Wine & Ratings

Furmint

About Furmint

Furmint is a white grape best known in the Tokaj region of Hungary. It can also be found in other parts of the country and beyond, including Slovenia, Croatia (under the name Šipon), Austria and South Africa. The Furmint grape is best known for the decadently sweet Tokaji dessert wine, though it also produces excellent dry white wines in that region and elsewhere.

The flavor profile of Furmint can vary according to the style of wine, though there are some distinguishing characteristics. Furmint wines tend to be high in acidity, as well as highly concentrated in both flavor and aroma. Young Furmints tend to show aromas of apples and flowers, which over time give way to mature notes of nuts and honey. The alcohol content in Furmint wines can be high by white wine standards, easily reaching 14% alcohol by volume.

The grape is highly susceptible to botrytis, the so-called “noble rot” responsible for the great dessert wines of Tokaji (and Sauternes in Bordeaux, France, though the grape varieties used there are different). Sweet Tokaji is produced in a range of sweetness levels, indicated by Puttonyos, a unit of measure for the level of residual sugar in the wine. The Puttonyos level traditionally referred to the number of tubs, called puttonyos or hods, of aszú (Hungarian for dried) berries—meaning those infected with botrytis—that were added to each barrel of the base wine that’s made from unbotrytized grapes. Puttonyos are measured on a scale of one to six; the more puttonyos, the sweeter, richer and rarer the Tokaji.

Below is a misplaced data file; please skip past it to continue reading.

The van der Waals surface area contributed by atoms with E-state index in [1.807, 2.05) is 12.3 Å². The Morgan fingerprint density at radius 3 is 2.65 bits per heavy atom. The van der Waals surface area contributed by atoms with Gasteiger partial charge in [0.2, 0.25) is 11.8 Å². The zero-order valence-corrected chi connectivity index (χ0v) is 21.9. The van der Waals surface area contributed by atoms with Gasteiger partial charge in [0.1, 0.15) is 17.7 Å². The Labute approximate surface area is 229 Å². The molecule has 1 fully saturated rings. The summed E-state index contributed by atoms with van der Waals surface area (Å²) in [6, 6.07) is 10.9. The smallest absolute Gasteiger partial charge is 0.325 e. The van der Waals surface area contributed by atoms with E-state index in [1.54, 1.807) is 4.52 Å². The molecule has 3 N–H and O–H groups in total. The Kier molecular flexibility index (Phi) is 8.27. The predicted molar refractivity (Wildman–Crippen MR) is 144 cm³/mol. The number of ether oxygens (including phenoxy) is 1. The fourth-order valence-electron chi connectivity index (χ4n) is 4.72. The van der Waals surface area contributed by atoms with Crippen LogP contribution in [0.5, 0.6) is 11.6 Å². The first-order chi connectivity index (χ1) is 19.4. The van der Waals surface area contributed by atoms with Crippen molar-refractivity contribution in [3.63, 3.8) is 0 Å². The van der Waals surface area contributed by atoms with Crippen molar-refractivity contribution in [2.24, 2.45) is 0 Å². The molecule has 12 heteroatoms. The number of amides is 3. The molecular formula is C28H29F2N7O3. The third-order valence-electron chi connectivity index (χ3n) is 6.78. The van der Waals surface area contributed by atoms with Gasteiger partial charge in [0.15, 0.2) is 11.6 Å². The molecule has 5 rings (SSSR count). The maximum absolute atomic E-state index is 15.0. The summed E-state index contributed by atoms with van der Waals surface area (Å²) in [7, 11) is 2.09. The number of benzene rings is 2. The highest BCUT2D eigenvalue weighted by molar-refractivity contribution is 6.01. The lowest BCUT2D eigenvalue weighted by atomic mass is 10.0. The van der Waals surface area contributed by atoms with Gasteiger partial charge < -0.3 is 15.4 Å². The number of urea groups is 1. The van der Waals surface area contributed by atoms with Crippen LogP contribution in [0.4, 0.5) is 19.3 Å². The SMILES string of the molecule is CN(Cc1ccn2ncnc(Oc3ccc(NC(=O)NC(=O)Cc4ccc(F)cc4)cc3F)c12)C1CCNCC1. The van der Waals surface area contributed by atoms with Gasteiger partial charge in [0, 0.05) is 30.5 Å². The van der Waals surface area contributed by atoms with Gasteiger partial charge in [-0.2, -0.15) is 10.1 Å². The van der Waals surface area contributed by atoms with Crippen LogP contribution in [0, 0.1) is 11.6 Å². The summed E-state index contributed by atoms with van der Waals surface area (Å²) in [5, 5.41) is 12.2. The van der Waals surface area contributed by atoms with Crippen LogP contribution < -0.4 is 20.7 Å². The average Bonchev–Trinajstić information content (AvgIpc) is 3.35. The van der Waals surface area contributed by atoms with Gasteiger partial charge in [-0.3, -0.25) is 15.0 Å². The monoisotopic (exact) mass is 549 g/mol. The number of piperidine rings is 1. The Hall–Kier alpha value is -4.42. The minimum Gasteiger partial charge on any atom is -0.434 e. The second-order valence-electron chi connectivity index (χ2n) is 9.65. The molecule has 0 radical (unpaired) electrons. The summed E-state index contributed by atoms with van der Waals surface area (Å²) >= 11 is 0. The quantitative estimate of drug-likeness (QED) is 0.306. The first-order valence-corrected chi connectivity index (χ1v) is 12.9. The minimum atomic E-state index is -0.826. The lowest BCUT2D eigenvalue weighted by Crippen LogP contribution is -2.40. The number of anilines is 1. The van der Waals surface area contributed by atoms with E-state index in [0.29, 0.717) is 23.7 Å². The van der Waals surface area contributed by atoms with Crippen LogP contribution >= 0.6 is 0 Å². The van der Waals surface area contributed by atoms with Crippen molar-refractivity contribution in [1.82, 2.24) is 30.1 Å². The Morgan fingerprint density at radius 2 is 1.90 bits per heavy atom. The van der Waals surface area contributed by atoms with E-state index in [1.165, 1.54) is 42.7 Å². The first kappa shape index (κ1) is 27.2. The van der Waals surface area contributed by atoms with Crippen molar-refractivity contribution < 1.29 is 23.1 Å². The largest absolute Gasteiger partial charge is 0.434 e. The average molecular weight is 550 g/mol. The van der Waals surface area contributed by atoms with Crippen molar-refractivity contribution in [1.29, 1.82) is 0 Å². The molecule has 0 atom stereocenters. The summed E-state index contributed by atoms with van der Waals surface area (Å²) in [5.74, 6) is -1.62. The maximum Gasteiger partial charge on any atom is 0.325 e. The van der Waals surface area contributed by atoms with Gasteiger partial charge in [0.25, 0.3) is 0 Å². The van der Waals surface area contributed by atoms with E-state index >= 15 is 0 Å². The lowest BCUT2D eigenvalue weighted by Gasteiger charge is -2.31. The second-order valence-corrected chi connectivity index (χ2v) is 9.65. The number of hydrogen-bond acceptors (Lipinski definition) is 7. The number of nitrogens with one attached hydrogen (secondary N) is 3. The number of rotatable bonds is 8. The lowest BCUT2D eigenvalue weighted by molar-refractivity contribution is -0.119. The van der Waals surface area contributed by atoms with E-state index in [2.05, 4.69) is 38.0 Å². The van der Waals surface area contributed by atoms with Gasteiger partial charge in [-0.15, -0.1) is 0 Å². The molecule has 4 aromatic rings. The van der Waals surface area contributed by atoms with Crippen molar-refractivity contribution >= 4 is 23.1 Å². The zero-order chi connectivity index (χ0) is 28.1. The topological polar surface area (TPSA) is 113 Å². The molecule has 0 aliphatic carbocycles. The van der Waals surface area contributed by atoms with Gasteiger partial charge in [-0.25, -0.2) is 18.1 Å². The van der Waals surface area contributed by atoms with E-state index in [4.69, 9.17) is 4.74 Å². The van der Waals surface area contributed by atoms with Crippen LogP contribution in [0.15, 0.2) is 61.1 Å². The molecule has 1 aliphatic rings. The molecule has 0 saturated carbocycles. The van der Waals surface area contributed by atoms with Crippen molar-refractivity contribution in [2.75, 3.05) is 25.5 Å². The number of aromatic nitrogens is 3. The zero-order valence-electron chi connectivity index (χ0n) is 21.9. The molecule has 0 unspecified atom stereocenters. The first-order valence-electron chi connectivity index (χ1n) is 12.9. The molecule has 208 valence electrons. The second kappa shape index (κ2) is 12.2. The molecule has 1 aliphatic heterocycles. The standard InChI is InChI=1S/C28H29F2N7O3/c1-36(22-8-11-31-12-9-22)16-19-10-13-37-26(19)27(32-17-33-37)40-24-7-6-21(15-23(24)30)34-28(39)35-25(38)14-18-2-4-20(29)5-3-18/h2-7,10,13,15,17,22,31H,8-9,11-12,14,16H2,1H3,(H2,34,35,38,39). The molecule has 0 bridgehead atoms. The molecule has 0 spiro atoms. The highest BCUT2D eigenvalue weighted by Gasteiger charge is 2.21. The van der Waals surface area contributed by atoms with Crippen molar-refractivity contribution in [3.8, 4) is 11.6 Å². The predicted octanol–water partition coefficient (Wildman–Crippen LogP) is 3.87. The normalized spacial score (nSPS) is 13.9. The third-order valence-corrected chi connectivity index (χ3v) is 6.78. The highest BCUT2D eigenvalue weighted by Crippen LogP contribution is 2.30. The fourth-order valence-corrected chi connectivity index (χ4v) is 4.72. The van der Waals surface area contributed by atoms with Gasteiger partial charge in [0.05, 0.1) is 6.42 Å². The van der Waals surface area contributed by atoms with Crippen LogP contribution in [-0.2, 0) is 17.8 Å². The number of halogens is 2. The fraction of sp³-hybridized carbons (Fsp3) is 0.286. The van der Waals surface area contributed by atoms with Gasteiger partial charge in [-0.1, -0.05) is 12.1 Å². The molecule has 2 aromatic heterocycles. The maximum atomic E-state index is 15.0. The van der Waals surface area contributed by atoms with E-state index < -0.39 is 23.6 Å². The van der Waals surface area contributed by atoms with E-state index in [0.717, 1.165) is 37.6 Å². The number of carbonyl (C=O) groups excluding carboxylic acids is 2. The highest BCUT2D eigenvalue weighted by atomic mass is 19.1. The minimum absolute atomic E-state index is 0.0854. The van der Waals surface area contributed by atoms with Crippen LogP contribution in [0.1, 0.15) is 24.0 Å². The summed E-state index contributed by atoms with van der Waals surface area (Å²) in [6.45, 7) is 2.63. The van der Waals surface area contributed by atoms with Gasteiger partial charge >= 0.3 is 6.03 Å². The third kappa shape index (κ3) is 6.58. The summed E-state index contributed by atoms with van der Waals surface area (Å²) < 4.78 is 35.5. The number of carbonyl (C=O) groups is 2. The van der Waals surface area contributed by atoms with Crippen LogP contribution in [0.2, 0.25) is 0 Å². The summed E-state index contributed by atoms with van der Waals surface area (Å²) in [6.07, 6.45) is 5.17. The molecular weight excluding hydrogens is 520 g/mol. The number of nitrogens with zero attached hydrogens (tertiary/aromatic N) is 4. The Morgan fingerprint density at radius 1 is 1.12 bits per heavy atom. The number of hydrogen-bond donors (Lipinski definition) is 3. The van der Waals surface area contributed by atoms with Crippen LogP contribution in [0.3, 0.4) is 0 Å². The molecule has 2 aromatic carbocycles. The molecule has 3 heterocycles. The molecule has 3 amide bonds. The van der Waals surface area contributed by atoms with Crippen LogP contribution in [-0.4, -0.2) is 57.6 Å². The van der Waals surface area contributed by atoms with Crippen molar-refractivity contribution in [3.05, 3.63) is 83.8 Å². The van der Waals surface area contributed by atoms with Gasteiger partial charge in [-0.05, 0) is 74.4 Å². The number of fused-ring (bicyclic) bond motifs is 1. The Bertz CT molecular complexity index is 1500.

Tokaji Aszú wines are very high in acidity, striking a delicate and refreshing balance with their high sugar content. Sweet Tokaji tends to have a deep amber color and high concentration of aromas and flavors including marmalade, apricot and honey. While Furmint is the most important grape here, these wines may also contain Hárslevelű—another grape variety that is conveniently prone to botrytis—and Sárga Muscotály, better known as Muscat Blanc à Petit Grains.

Beyond Tokaji Aszú 6 Puttonyos is Tokaji Eszencia, one of the most exclusive and expensive wines in the world, although it technically doesn’t even qualify to be called a wine since it is so sweet—between 500–700g/L residual sugar—it rarely ferments to above 5–6% abv. Unlike most wine, Eszencia is known to be able to cellar for lifetimes, for hundreds of years, even.

Dry Tokaji wines can also be blends or single varietals, and Tokaji Furmint is the most common single varietal. Styles can vary from light and simple to concentrated and age-worthy. Simpler styles tend to be unoaked, fresh, fruity and are intended to be consumed young. Premium examples of Tokaji Furmint may have been fermented or aged in new oak, leading to higher ageing potential and more complex aromas and flavors.

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